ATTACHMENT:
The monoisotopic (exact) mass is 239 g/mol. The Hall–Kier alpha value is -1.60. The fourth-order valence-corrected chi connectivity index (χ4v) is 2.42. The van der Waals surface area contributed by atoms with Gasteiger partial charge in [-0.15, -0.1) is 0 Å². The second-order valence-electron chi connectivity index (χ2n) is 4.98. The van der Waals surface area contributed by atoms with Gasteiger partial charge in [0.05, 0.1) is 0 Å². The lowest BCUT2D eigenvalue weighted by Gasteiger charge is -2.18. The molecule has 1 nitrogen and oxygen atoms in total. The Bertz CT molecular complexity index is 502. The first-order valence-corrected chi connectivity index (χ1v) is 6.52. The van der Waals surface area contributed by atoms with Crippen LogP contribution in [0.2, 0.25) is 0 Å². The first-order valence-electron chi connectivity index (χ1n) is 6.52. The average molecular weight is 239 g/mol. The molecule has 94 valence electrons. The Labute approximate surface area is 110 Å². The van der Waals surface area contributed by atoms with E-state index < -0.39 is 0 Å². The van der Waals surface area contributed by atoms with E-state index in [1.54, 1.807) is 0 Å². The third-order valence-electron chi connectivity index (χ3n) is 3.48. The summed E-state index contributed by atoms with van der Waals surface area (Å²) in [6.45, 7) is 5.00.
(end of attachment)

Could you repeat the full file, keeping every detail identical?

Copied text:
The monoisotopic (exact) mass is 239 g/mol. The Hall–Kier alpha value is -1.60. The fourth-order valence-corrected chi connectivity index (χ4v) is 2.42. The van der Waals surface area contributed by atoms with Gasteiger partial charge in [-0.15, -0.1) is 0 Å². The second-order valence-electron chi connectivity index (χ2n) is 4.98. The van der Waals surface area contributed by atoms with Gasteiger partial charge in [0.05, 0.1) is 0 Å². The lowest BCUT2D eigenvalue weighted by Gasteiger charge is -2.18. The molecule has 1 nitrogen and oxygen atoms in total. The Bertz CT molecular complexity index is 502. The first-order valence-corrected chi connectivity index (χ1v) is 6.52. The van der Waals surface area contributed by atoms with Crippen LogP contribution in [0.2, 0.25) is 0 Å². The first-order valence-electron chi connectivity index (χ1n) is 6.52. The average molecular weight is 239 g/mol. The molecule has 94 valence electrons. The Labute approximate surface area is 110 Å². The van der Waals surface area contributed by atoms with E-state index < -0.39 is 0 Å². The van der Waals surface area contributed by atoms with E-state index in [1.54, 1.807) is 0 Å². The third-order valence-electron chi connectivity index (χ3n) is 3.48. The summed E-state index contributed by atoms with van der Waals surface area (Å²) in [6.45, 7) is 5.00.